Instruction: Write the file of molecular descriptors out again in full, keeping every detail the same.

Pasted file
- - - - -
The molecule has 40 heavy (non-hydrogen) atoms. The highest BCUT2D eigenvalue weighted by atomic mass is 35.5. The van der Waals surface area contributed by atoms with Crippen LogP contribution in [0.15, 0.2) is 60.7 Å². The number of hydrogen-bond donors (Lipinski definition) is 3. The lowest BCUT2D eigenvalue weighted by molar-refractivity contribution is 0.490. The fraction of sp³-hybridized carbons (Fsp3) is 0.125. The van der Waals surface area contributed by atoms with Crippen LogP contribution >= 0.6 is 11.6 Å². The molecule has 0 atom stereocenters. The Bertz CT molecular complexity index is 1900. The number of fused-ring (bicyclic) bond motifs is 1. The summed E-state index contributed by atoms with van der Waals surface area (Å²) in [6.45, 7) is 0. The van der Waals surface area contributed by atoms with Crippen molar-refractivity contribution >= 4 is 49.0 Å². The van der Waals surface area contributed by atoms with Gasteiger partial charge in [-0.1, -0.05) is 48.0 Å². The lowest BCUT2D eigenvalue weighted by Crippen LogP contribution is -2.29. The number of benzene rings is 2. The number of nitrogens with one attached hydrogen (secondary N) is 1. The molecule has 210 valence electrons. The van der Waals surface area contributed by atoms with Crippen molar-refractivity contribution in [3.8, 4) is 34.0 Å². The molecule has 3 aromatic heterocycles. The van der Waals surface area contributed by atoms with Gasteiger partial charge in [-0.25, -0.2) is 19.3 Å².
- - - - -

The molecule has 40 heavy (non-hydrogen) atoms. The highest BCUT2D eigenvalue weighted by atomic mass is 35.5. The van der Waals surface area contributed by atoms with Crippen LogP contribution in [0.15, 0.2) is 60.7 Å². The number of hydrogen-bond donors (Lipinski definition) is 3. The lowest BCUT2D eigenvalue weighted by molar-refractivity contribution is 0.490. The fraction of sp³-hybridized carbons (Fsp3) is 0.125. The van der Waals surface area contributed by atoms with Crippen LogP contribution >= 0.6 is 11.6 Å². The molecule has 0 atom stereocenters. The Bertz CT molecular complexity index is 1900. The number of fused-ring (bicyclic) bond motifs is 1. The summed E-state index contributed by atoms with van der Waals surface area (Å²) in [6.45, 7) is 0. The van der Waals surface area contributed by atoms with Crippen molar-refractivity contribution >= 4 is 49.0 Å². The van der Waals surface area contributed by atoms with Gasteiger partial charge in [-0.1, -0.05) is 48.0 Å². The lowest BCUT2D eigenvalue weighted by Crippen LogP contribution is -2.29. The number of benzene rings is 2. The number of nitrogens with one attached hydrogen (secondary N) is 1. The molecule has 210 valence electrons. The van der Waals surface area contributed by atoms with Crippen molar-refractivity contribution in [3.8, 4) is 34.0 Å². The molecule has 3 aromatic heterocycles. The van der Waals surface area contributed by atoms with Gasteiger partial charge in [-0.25, -0.2) is 19.3 Å².